by Howard Stephenson
Today, April 15, federal and state income taxes are due. But the day ought to be changed to April 19 – a very special day in the history of the United States and the world. On this day the American protests against taxation without representation and against a government which was hostile to the inalienable rights of life, liberty and property, culminated in war.
Following a costly war with France, Britain imposed excessively high taxes on the colonies, beginning in 1764, to refill her treasury. There was a requirement that stamps be purchased to authorize simple documents and a tax on many imports including the proverbial straw that broke the camel’s back, the infamous tax on tea. British soldiers were quartered in homes near Boston starting in 1768.
Although April 19 is not observed as a special day, it is the day when, 227 years ago, a shot was fired in Lexington, Massachusetts which has continued to ring around the world.
The Minutemen had been warned by Paul Revere early that beautiful morning in 1775 that British soldiers would be marching through the small town of Lexington on their way to confiscate illegal arms thought to be stored by the patriots in Concord. About 70 Minutemen stood on the village green in Lexington at dawn when General Gage’s 700 British troops arrived from a night-long march from Boston, heralded by the warning sounds of church bells along the way.
As the British rushed onto the green, someone fired a shot. The British fired two volleys and the Minutemen returned fire. Ten Americans were killed and ten more were wounded. Only one British soldier was wounded. The Minutemen scattered and after re-grouping the British fired a victory volley into the air and continued toward Concord.
Soon, hundreds of militia engaged the British, firing from behind buildings, rocks and trees. By the time they reached Concord, the British were retreating to Boston, under heavy fire all along the way. In retaliation, British soldiers ransacked and looted homes along the route, forcing their occupants to flee and killing many innocents. Perhaps more than the actual battles between troops, this failure of the British to honor the conventions of war and respect the property and lives of civilians was what solidified the will of the patriots and convinced many neutral colonists to support the revolution.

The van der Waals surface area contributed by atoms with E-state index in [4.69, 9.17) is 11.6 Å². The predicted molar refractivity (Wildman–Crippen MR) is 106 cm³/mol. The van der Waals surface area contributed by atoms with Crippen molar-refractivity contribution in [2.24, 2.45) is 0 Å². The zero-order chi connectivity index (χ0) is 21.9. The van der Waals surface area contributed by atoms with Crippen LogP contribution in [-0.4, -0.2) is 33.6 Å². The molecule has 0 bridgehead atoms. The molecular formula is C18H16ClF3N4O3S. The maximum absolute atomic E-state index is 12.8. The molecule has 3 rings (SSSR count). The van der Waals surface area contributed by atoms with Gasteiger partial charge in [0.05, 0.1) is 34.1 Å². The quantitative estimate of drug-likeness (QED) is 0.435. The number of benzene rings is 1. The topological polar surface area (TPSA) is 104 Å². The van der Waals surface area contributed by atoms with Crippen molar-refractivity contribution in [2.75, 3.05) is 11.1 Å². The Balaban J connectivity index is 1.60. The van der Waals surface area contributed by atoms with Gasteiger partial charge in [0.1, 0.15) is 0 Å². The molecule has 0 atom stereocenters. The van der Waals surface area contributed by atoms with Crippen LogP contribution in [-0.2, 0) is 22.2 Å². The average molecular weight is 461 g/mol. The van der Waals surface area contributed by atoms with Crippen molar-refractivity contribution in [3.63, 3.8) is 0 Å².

The eight-year war for American independence had begun.
For Britain, this would be a world war, involving most major European nations and stretching all the way to India. By providing major sums of money to the patriot war effort, France was forced into bankruptcy and in its weakened state, was susceptible to revolution. Spain also help the colonists by officially declaring war against Great Britain on June 16, 1779. The Irish were emboldened by the example of the American Patriots and as early as 1779 had a militia of approximately 40,000. The American victory was eventually made possible by the persistence of the ill-equipped colonial army inspired by their commander George Washington and the war-weariness of the people of England.
It wasn’t until 1990 that half of the world’s population enjoyed the blessings of living under governments that were chosen by the consent of the governed. But the shot fired on April 19, 1775 continues to sound throughout the world as Democracy rolls forth and brings with it the freedoms we in America now take for granted.